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Montgomery Ward: Uncovering Hidden Jewels through Asset Identification

In the 2001-2002 Montgomery Ward wind-down, the key to extracting maximum value was to engage in the identification and triage process. Thorough research and identification of all of the company’s intangibles was needed; originally, management at Montgomery Ward felt that the corporate name and trademark was the only meaningful asset bundle. The identification, bundling and packaging of other intangible assets became more extensive as the intellectual property team searched for the “hidden jewels” throughout the corporation. In the final event, Montgomery Ward ended up with a portfolio of saleable intangible assets including the following:

  • The corporate name, logo and trademarks
  • Various in-house brands and trademarks
  • IT systems and software
  • Database and data warehouse
  • Credit card operations
  • The ultimate hidden jewel, the rights to “Rudolph the Red-Nosed Reindeer”

The core of the assignment was valuation and sale of the corporate trademarks. Exhibit VI-5 summarizes the trademark assets discovered after the intangible asset team searched through all registrations and reviewed common law works.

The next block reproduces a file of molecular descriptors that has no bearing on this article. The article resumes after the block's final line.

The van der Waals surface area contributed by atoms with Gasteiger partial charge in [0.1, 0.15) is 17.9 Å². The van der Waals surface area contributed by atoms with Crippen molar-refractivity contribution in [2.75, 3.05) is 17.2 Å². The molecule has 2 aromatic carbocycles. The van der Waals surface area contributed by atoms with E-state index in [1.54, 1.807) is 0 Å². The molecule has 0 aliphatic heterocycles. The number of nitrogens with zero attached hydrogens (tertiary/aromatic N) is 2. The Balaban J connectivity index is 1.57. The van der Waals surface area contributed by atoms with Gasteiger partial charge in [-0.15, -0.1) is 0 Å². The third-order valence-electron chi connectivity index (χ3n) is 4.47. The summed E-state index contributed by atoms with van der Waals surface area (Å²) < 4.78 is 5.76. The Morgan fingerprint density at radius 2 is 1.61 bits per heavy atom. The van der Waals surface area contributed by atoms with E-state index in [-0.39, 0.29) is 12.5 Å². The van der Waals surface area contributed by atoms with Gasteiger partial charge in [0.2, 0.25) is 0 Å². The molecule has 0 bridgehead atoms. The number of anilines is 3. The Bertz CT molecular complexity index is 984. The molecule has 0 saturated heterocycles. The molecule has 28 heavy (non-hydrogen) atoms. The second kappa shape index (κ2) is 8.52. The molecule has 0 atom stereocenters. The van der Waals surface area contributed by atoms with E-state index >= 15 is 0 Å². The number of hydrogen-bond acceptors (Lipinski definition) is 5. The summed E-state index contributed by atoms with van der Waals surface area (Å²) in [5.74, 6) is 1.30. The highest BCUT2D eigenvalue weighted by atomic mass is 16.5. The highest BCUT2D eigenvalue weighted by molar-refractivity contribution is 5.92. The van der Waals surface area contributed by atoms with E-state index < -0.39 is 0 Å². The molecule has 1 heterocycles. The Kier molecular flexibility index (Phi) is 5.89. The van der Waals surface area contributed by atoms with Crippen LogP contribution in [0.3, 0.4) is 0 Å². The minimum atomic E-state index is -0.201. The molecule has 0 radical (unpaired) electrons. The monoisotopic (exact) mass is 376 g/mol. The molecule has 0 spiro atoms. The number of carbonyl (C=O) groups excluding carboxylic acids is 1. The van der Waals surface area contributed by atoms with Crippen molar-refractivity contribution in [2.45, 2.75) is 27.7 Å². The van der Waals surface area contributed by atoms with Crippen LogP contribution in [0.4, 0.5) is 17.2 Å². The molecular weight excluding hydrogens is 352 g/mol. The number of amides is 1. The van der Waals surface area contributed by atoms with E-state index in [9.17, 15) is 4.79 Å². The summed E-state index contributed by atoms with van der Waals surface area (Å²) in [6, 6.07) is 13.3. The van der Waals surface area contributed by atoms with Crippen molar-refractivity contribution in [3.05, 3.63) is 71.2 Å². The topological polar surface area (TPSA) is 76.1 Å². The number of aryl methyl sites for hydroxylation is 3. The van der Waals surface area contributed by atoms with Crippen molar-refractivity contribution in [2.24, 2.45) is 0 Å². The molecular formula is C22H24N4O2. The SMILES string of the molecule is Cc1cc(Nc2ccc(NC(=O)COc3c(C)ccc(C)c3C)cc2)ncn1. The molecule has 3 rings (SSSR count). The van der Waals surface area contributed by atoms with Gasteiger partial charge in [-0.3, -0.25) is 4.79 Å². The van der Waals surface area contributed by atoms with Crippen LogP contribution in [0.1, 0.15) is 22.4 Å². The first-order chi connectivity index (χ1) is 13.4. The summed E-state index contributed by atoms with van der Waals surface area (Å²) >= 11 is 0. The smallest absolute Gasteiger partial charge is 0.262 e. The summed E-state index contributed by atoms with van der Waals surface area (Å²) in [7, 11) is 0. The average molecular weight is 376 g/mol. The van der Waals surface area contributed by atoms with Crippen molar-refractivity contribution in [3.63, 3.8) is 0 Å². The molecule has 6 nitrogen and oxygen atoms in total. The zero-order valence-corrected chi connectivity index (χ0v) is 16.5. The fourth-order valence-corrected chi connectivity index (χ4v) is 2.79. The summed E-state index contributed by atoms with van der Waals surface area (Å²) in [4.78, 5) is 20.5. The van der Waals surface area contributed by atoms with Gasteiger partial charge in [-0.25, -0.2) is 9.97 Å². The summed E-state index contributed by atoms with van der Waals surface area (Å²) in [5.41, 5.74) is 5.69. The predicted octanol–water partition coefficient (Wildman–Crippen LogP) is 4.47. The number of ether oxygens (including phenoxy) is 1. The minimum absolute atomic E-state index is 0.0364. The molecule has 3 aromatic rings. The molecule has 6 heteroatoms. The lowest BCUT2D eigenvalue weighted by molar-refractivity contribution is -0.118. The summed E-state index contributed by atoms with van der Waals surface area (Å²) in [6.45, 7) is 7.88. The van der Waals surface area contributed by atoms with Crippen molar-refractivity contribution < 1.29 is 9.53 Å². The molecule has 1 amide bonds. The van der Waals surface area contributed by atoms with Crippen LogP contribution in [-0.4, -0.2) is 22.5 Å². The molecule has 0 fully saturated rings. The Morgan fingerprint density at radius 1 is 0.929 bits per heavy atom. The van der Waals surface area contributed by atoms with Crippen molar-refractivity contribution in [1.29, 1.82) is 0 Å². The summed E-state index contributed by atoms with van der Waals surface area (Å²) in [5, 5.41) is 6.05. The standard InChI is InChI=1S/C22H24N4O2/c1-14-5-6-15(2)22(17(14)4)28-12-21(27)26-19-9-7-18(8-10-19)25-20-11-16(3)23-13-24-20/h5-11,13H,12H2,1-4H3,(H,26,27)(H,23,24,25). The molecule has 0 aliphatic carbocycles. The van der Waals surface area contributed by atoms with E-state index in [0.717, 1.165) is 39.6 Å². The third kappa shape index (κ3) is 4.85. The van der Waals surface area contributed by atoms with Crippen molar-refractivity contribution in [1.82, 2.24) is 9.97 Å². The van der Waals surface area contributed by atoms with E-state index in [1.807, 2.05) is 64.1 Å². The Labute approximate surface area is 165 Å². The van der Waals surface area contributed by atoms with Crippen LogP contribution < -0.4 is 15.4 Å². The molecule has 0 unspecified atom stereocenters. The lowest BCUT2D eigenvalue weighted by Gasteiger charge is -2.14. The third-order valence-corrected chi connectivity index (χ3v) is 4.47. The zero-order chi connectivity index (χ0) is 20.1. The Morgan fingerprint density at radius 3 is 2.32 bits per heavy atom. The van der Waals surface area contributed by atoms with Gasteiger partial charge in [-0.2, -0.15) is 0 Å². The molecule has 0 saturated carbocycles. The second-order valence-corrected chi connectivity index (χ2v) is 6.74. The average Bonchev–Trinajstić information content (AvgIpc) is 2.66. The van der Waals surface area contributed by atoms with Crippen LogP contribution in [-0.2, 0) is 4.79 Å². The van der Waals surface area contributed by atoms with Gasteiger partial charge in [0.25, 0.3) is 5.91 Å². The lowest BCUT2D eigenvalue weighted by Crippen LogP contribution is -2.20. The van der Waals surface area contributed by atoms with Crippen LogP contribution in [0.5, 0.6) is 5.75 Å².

As always, value is dependant on context and time. As in many sales situations, time was of the essence in disposing of the trademark assets for a very simple reason: While the Montgomery Ward stores were still up and operating, the value of the core trademark and brand assets to a third party substantially increased. A third party buyer could make a transition of the trademark to its own operations, while the Montgomery Ward stores were winding down in an orderly manner. However, it was the reasoned conclusion of the team that with the closure of all the stores the value of the Montgomery Ward trademarks would drop substantially. Finally, if the assets were sold after the closure of all the stores, value would fall even further. Exhibit VI-6 shows the three contexts of value, the methods used to value the trademark assets for each context, and the concluded values of the assets.


What began as a search for trademark and brand assets was expanded as management and the intangible asset team came to understand that there were other substantial and saleable intangible assets in the company’s operating systems, software, databases and other IT assets.

Off-the-shelf third-party software was valued, as were market values for the custom software designed for sophisticated retail management, which Montgomery Ward developed in-house and with the aid of outside developers at a cost of $100 million. Montgomery Ward management had a suite of integrated systems designed for specific functions related to their business, including the following:

  • Smart Auto
  • Smart Service
  • Smart Staff
  • Smart Store